This study has several limitations. Because this treatment was open and delivered in a non-randomized manner, we cannot address questions of the efficacy of our intervention, or its component parts. Furthermore, our findings are limited by the relatively small number of participants and homogeneity in entry criteria. All adolescents met criteria for depression in this protocol. A significant proportion of adolescent suicide attempts occur outside the context of depression. Feasibility and acceptability of CBT-SP in the non-depressed adolescent suicide attempter population is unknown. Furthermore, adolescents with psychotic symptoms or requiring primary substance abuse treatment were excluded which limits the generalizability of CBT-SP. Also, all adolescents had a recent suicide attempt in our study. Depressed adolescents with significant suicide ideation are also at increased risk for suicidal behavior. It is likely that CBT-SP can be adapted for this population but this study does not address this population.

In conclusion, our results support the feasibility and acceptability of implementing this CBT-SP treatment in the context of an open clinical trial of depressed, suicidal teens. CBT-SP promises to be a flexible and appropriate treatment to prevent recurrence of suicidal behavior in depressed adolescents. Testing its efficacy in an RCT is an important next step.


This study was funded by the National Institute of Mental Health through cooperative agreement grants MH66750 (Duke University Medical Center), MH66769 (Johns Hopkins University), MH66762 (New York State Psychiatric Institute), MH66775 (University of Pittsburgh), and MH66778 (University of Texas Southwestern Medical Center).


Clinical Trials Registry Information: Treatment of Adolescent Suicide Attempters (TASA);; NCT00080158

Disclosure: Dr. Wells receives speaking fees from the REACH Institute. The other authors report no conflicts of interest.

This article is the subject of an editorial by Dr. Garry Walter in this issue.


1. Grunbaum JA, Kann L, Kinchen SA, et al. Risk behavior surveillance - United States, 2001. J Sch Health. 2002;72(8):313–328. [PubMed]
2. Lipschitz DS, Winegar RK, Nicolaou AL, Hartnick E, Wolfson M, Southwick S. Perceived abuse and neglect as risk factors for suicidal behaviors in adolescent inpatients. J Nerv Ment Dis. 1999;187(1):32–39. [PubMed]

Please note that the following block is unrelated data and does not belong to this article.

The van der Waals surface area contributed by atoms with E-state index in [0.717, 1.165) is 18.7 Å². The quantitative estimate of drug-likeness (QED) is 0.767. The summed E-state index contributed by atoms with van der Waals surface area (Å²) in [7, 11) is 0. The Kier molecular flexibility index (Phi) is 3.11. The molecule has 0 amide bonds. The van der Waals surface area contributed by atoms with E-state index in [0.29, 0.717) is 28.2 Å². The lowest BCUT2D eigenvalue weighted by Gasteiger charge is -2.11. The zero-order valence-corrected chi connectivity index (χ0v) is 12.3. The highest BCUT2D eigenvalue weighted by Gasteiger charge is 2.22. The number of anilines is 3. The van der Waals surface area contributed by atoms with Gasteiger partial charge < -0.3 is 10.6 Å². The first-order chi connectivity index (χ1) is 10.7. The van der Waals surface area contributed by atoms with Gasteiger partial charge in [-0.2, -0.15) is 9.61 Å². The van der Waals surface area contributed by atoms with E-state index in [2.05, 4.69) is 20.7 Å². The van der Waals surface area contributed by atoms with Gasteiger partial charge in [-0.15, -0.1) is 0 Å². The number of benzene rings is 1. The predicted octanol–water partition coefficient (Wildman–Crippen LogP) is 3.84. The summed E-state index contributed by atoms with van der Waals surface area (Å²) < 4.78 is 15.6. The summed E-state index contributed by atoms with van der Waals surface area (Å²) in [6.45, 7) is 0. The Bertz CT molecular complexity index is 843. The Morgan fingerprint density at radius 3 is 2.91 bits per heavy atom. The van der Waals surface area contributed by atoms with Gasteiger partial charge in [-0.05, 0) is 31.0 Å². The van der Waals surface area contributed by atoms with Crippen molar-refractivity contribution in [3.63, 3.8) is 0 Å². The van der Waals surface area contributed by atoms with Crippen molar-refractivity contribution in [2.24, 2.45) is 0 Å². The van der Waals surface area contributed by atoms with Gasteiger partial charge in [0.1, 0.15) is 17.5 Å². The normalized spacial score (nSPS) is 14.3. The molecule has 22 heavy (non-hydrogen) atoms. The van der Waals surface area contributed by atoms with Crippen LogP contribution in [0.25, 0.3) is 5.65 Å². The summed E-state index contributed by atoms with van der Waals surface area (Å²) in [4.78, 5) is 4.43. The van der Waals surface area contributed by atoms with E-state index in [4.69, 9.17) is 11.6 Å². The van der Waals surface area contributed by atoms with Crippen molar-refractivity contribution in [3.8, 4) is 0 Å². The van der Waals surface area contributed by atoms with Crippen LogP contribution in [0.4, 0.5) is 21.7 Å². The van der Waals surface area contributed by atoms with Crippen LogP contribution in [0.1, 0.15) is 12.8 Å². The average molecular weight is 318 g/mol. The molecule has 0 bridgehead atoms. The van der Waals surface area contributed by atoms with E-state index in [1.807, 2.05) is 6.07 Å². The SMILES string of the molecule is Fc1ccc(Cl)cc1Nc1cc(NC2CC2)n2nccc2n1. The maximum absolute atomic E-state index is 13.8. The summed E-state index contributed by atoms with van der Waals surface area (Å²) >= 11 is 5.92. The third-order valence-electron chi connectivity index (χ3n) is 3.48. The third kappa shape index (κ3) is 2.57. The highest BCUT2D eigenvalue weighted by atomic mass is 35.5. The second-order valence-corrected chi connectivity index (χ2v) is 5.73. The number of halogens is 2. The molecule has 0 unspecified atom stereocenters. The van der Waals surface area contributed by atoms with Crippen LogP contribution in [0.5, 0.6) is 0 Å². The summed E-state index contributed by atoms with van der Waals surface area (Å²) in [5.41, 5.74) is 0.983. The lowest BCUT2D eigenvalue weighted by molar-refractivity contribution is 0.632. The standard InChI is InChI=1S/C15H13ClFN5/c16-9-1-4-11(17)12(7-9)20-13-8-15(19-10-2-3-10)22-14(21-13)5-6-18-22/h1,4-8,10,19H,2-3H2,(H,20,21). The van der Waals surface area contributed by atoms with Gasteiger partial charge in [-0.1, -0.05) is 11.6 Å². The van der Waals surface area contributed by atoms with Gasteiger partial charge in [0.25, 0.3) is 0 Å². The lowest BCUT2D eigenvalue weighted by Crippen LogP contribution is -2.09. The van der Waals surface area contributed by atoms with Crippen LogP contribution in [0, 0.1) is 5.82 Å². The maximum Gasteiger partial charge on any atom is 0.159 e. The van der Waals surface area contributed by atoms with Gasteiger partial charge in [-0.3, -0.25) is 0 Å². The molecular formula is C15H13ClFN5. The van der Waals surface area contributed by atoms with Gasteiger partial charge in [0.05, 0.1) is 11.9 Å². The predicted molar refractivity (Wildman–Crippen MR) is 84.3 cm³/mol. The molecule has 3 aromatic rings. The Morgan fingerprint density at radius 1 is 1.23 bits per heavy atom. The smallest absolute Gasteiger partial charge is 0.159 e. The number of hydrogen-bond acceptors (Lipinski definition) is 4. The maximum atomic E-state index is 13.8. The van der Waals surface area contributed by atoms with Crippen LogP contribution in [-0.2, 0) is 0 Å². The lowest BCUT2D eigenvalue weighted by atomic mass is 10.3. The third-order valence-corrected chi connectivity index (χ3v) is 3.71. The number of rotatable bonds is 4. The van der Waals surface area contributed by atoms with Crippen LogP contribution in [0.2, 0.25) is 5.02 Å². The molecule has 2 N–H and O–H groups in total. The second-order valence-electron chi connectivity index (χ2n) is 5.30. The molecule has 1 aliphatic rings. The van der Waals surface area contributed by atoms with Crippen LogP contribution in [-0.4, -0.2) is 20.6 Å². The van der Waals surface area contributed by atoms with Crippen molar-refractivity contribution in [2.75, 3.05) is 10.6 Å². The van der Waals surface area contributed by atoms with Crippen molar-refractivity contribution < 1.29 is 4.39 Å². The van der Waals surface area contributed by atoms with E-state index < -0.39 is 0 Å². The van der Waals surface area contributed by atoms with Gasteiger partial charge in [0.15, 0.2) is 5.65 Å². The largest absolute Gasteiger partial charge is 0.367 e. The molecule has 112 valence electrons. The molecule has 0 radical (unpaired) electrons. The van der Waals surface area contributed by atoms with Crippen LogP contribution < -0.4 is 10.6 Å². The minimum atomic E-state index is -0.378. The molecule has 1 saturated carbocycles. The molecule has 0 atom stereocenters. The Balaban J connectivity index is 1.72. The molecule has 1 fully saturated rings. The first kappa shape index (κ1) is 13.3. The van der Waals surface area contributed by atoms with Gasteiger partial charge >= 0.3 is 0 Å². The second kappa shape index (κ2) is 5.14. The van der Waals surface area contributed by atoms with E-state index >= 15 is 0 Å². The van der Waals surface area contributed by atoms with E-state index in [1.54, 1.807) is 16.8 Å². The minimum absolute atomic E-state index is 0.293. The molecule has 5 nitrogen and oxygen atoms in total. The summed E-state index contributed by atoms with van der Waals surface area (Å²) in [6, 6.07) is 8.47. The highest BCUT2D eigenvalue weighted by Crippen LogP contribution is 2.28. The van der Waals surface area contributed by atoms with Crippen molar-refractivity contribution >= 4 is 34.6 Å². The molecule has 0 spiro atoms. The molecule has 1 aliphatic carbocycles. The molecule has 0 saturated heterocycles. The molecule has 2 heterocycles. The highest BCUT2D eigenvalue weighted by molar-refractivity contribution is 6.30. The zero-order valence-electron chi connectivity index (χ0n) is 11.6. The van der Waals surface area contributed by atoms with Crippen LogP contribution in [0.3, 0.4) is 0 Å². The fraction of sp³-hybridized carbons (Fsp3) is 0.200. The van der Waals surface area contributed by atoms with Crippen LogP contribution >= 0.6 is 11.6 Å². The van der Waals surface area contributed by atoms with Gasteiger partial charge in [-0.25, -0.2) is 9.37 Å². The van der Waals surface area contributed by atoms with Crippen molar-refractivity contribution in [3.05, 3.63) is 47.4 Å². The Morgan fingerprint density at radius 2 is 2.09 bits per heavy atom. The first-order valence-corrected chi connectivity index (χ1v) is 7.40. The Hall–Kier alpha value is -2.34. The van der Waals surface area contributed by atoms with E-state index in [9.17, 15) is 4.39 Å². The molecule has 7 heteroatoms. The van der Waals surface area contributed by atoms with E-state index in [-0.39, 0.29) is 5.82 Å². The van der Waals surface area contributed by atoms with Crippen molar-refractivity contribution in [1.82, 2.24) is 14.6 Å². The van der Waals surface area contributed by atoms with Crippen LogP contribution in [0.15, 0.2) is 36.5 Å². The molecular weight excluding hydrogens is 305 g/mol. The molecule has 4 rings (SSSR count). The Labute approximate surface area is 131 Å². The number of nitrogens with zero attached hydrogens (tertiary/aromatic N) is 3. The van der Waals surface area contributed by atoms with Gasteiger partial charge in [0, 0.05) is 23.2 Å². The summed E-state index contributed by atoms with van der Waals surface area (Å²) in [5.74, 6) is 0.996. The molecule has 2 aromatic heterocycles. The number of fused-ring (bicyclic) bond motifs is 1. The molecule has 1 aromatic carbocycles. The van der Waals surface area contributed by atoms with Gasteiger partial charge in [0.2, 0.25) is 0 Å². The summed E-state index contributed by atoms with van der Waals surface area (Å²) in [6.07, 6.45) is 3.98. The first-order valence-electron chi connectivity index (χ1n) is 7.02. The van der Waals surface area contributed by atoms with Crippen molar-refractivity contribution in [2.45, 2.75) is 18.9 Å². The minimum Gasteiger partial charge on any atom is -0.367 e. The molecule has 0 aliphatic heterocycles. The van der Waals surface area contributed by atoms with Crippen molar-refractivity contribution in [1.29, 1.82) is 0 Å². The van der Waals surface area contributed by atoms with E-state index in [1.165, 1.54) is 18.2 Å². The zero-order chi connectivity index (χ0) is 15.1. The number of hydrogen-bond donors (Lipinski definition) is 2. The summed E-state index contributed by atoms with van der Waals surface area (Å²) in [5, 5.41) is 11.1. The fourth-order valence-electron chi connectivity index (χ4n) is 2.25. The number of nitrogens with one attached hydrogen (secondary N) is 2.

3. Nock MK, Joiner TE, Jr, Gordon KH, Lloyd-Richardson E, Prinstein MJ. Non-suicidal self-injury among adolescents: Diagnostic correlates and relation to suicide attempts. Psychiatry Res. 2006;144(1):65–72. [PubMed]
4. Larsson B, Sund AM. Prevalence, course, incidence, and 1-year prediction of deliberate self-harm and suicide attempts in early Norwegian school adolescent. Suicide Life Threat Behav. 2008;38(2):152–65. [PubMed]
5. Goldston D, Daniel SS, Reboussin DM, Reboussin BA, Frazier PH, Kelley AE. Suicide attempts among formerly hospitalized adolescents: A prospective naturalistic study of risk during the first 5 years after discharge. J Am Acad Child Adolesc Psychiatry. 1999;38(6):660–671. [PubMed]
6. Lewinsohn PM, Rohde P, Seeley JR. Adolescent suicidal ideation and attempts: Prevalence, risk factors, and clinical implications. Clin Psychology Sci Pract. 1996;3(1):25–46.
7. Shaffer D, Gould MS, Fisher P, et al. Psychiatric diagnosis in child and adolescent suicide. Arch Gen Psychiatry. 1996;53(4):339–348. [PubMed]
8. Brent DA, Baugher M, Bridge J, Chen T, Chiappetta L. Age- and sex-related risk factors for adolescent suicide. J Am Acad Child Adolesc Psychiatry. 1999;38(12):1497–1505. [PubMed]
9. Bridge JA, Goldstein TR, Brent D. Adolescent suicide and suicidal behavior. J Child Psychol Psychiatry. 2006;47(3–4):372–394. [PubMed]
10. Lewinsohn PM, Rohde P, Seeley JR. Psychosocial risk factors for future adolescents suicide attempts. J Consult Clin Psychol. 1994;62(2):297–305. [PubMed]
11. Gould MS, King R, Greenwald S, et al. Psychopathology associated with suicidal ideation and attempts among children and adolescents. J Am Acad Child Adolesc Psychiatry. 1998;37(9):915–923. [PubMed]